Rain causes fresh delay to England-Pakistan second Test
Umpires Richard Kettleborough (L), Michael Gough (2nd L) and reserve umpire Martin Saggers (C) carry out a further inspection as the start of play is delayed on the fifth day of the second Test. AFP
Rain meant there was no play before lunch on Monday's fifth and final day of the second Test between England and Pakistan at Southampton -- the latest interruption to a fixture repeatedly plagued by bad weather.
Only 96.2 overs have been bowled so far in a Test that has long appeared destined for a draw, with England 7-1 in reply to Pakistan's first innings 236.
While the umpires have faced widespread criticism for their strict interpretation of the rules regarding both rain and bad light even on a ground where the floodlights have been in use -- former England captain Nasser Hussain told Sky Sports "merely because conditions are not ideal is not a reason to walk off the field" -- there was little they could do about an early morning downpour Monday that saturated the outfield at the Ageas Bowl.
But there was noticeably more activity by both the officials and groundstaff than there had been on previous days, with a further inspection planned for 1:40 pm local time (1240 GMT).
A spokesman for the umpires said the bowlers' run-ups needed "further drying" before play could resume.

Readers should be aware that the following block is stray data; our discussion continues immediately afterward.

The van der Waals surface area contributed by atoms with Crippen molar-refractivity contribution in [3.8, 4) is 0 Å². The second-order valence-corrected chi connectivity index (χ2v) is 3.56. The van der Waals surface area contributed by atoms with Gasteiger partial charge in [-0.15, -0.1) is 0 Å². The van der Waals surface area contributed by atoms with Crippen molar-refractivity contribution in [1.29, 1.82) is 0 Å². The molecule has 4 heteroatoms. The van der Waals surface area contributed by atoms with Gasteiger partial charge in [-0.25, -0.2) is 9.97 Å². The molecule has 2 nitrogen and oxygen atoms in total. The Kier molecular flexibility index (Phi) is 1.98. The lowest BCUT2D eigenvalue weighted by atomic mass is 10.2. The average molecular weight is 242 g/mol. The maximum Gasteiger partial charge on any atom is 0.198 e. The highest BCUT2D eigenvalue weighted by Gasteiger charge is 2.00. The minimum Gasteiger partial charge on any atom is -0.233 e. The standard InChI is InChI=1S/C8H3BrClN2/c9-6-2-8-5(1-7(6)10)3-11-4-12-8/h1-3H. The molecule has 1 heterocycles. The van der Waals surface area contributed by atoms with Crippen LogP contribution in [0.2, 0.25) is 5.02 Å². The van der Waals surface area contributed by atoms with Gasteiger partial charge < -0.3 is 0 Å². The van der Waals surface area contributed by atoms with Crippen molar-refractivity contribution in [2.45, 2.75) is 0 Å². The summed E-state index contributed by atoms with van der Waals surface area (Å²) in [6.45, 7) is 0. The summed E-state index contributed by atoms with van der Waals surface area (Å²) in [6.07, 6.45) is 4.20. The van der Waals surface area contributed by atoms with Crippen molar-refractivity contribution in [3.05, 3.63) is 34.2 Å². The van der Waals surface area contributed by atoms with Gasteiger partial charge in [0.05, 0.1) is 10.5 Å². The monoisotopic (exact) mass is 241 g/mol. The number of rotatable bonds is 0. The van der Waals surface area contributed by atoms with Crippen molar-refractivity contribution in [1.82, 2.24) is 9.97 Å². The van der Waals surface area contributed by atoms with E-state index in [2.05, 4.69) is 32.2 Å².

Pakistan struck with just the fourth ball of England's reply on Sunday when left-arm quick Shaheen Afridi had Rory Burns caught by Asad Shafiq at second slip for a duck with a fine delivery that swung and seamed.
Dom Sibley (two not out) and Zak Crawley (five not out), recalled in place of Ben Stokes after the all-rounder withdrew to be with his ill father in New Zealand, both struggled against Afridi and the accurate Mohammad Abbas in overcast, bowler-friendly conditions, before the umpires called a halt at 12:00 pm (1100 GMT). Play was finally abandoned for the day at 3:51 pm.
Predictably, the Ageas Bowl, the headquarters of south coast county Hampshire, was bathed in sunshine minutes after that decision was announced. Pakistan were indebted to Mohammad Rizwan, who top-scored with 72 and shepherded the tail when it looked like they might be dismissed for under 200.
He was eventually last man out after an innings that spanned four days. Rizwan batted for three and three-quarter hours, facing 139 balls with seven boundaries during his second fifty in eight career Tests following the 95 he made against Australia in Brisbane in November.
Abid Ali (60) and Babar Azam (47) also battled hard in difficult conditions. Stuart Broad led England's attack with 4-56 in 27.2 overs, a return that took the in-form paceman's tally in four Tests this season to 26 wickets at a miserly average of 12.38.
England lead a three-match series 1-0 after a three-wicket win in the first Test at Old Trafford earlier this month. The series ends with the third Test, also at Southampton, starting Friday.